Sunday, September 17, 2017

Lord of the Rings - Foraged Herb & Rabbit Stew

Sam busied himself with his pans. “What a hobbit needs with coney,” he said to himself, “is some herbs and roots, especially taters. Herbs we can manage, seemingly.”

“Gollum!” he called softly. “I want some herbs." Gollum’s head peeped out of the fern, but his looks were neither helpful nor friendly. “A few bay-leaves, some thyme and sage, will do -- before the water boils,” said Sam.

“No!” said Gollum. “Sméagol is not please. And Sméagol doesn’t like smelly leaves. He doesn’t eat grasses or roots, no precious, not till he’s starving or very sick, poor Sméagol.”

“Smjagol’ll get into real true hot water, when this water boils, if he don’t do as he’s asked,” growled Sam. “Sam’ll put his head in it, yes precious. And I’d make him look for turnips and carrots, and taters too, if it was the time o’ the year.”

- "Of Herbs and Stewed Rabbit," The Two Towers

Tolkein's classic series, the Lord of the Rings, inspired this rabbit stew packed with herbs.

Finally back around forest greenery, Sam and Gollum foraging for ingredients and cooking this stew takes up about half of this chapter from The Two Towers, appropriately named "Of Herbs and Stewed Rabbit." It makes for a fun cooking challenge: can we develop a tasty recipe with only the ingredients the hobbits would have had on their journey to Mordor?

I did take a couple of liberties - since it is indeed the time of year here, I included the turnips, carrots and "taters" that Sam longed for. I also assumed that the hobbits might be carrying a few cooking supplies, like cooking oil, salt, pepper, and - perhaps most optimistically - chicken bouillon cubes. Finally, I thickened the stew with flour. Wandering hobbits would have had access to lembas bread, however I had to make do with what I had.

While the origins of this recipe are fantastical, this main course wouldn't be out of place at a Sunday night dinner. The root vegetables and woodsy herb flavors are perfect for a fall night.

Rabbit stewed to tender perfection with root vegetables and fresh thyme and sage.


Rabbit looks similar to chicken thighs, but the flavor is richer and gamier and the texture is a little more stringy. Still, skinless bone-in chicken thighs make a good substitute for the rabbit in this recipe.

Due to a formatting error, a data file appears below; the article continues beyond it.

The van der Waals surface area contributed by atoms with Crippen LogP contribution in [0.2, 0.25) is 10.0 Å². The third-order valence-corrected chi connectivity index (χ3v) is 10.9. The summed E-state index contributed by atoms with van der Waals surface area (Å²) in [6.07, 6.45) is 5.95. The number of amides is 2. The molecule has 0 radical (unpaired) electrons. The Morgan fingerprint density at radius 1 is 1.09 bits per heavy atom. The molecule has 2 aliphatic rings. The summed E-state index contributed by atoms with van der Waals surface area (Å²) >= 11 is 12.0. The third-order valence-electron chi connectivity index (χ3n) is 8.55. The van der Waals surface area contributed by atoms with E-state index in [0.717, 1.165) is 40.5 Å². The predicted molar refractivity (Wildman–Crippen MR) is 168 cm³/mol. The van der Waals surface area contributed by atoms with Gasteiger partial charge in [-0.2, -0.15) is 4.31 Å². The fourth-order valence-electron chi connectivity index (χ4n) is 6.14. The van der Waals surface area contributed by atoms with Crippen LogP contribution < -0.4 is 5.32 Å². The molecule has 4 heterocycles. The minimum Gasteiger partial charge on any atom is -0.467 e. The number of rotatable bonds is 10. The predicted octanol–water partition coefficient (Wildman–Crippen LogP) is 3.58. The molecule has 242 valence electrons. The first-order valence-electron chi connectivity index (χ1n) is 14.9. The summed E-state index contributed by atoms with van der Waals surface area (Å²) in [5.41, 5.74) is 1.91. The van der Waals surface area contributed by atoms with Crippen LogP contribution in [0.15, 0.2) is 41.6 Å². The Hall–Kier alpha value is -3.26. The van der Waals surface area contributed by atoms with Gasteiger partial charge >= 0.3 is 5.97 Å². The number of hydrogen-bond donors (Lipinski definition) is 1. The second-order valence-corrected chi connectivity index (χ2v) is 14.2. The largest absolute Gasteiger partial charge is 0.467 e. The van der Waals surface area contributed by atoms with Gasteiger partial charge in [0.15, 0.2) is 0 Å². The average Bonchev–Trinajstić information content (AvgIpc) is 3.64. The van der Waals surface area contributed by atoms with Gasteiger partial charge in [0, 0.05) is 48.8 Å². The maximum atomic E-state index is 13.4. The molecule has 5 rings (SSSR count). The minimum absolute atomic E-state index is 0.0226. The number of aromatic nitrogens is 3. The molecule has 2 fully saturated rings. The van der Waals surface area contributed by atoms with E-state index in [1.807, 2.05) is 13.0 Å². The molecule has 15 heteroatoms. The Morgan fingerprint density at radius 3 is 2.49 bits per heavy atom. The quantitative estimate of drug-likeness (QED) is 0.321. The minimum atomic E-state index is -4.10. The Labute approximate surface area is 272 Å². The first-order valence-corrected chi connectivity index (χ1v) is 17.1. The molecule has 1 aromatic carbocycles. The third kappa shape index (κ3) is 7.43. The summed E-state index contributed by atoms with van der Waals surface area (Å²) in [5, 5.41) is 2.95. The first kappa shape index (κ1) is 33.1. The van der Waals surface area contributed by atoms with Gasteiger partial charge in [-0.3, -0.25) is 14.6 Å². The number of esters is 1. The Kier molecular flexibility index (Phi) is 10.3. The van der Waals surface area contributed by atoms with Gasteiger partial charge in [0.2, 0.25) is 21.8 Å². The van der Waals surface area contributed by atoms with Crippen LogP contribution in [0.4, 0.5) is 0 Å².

Serves 3-4 people.
  • 1 rabbit (2-2.5 lb) or equivalent weight skinless bone-in chicken thighs
  • 3 bay leaves
  • 5 sprigs thyme, woody stems removed, minced finely
  • 25-30 sage leaves
  • 1-2 small turnips
  • 2 carrots
  • 1-2 red potatoes
  • 1/2 tsp freshly ground black pepper
  • 3 tbsp cooking oil
  • 1 portion finely crumbled lembas, or 3 tbsp flour
  • About 4 cups chicken broth
  • salt, to taste
Tolkein fans and hobbits on a quest will both enjoy this rabbit stewed in herbs.


  1. Remove the giblets from the rabbit and mince very finely, then set aside.
  2. Cut up the rabbit with a sharp knife (more detailed instruction here). Remove the forelegs, which are not attached to the body by bone. Remove the hindlegs at the pelvis joint by first snapping the ball-and-socket joint backwards. Chop along the spine to separate the two halves of the rib cage, then chop each side into thirds.
  3. Peel the carrots and slice into half-inch rounds. Peel the potatoes and turnips and chop into half-inch chunks.
  4. In a dutch oven, heat the cooking oil over medium-high heat. Working 3-4 pieces at a time, brown both sides of each rabbit piece and set aside.
  5. Brown the carrot, turnip and potato in the remaining oil. Don't stir too much - you want to form a golden crust.
  6. Bring the heat down to medium, then sprinkle the flour over the vegetables. Toss well to mix the flour and residual oil together. Cook for 1-2 minutes, or until the flour turns a dark blonde color.
  7. Pour in 1 cup of the chicken broth, and scrape the bottom of the pan to loosen the flavorful brown fond.
  8. Stir in the thyme, sage, bay leaves and pepper, then return the rabbit to the pot. Top up with additional chicken stock until everything is covered.The fresh herb aroma will fill the room long before the rabbit is tender enough to eat. Be patient!
  9. Bring the stew to a boil, then lower to a simmer. Cover and cook for 60-90 minutes, or until the meat is tender. Stir in the finely minced giblets and cook for 2 -3 minutes more. Taste for salt and fish out the bay leaves before serving.
Make a Lord of the Rings themed dinner! Fresh herbs and foraged root vegetables pair deliciously with rabbit, or substitute with chicken thighs.

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  1. Since it's cooked slowly, would it work to do this in the slow cooker? Or is the browning step crucial for flavour?

    1. Hi Andrea! I haven't tried it in a slow cooker before. You could try browning the pieces in a skillet before putting it into the slow cooker to get the browning flavor.

  2. I just made this recipe adjusted to cook in a cast iron pot over a fire outside and everyone is in love with it! Thanks so much for this, it was also the first time I had rabbit meat and it was super plump and moist! If you're debating trying it, you really should!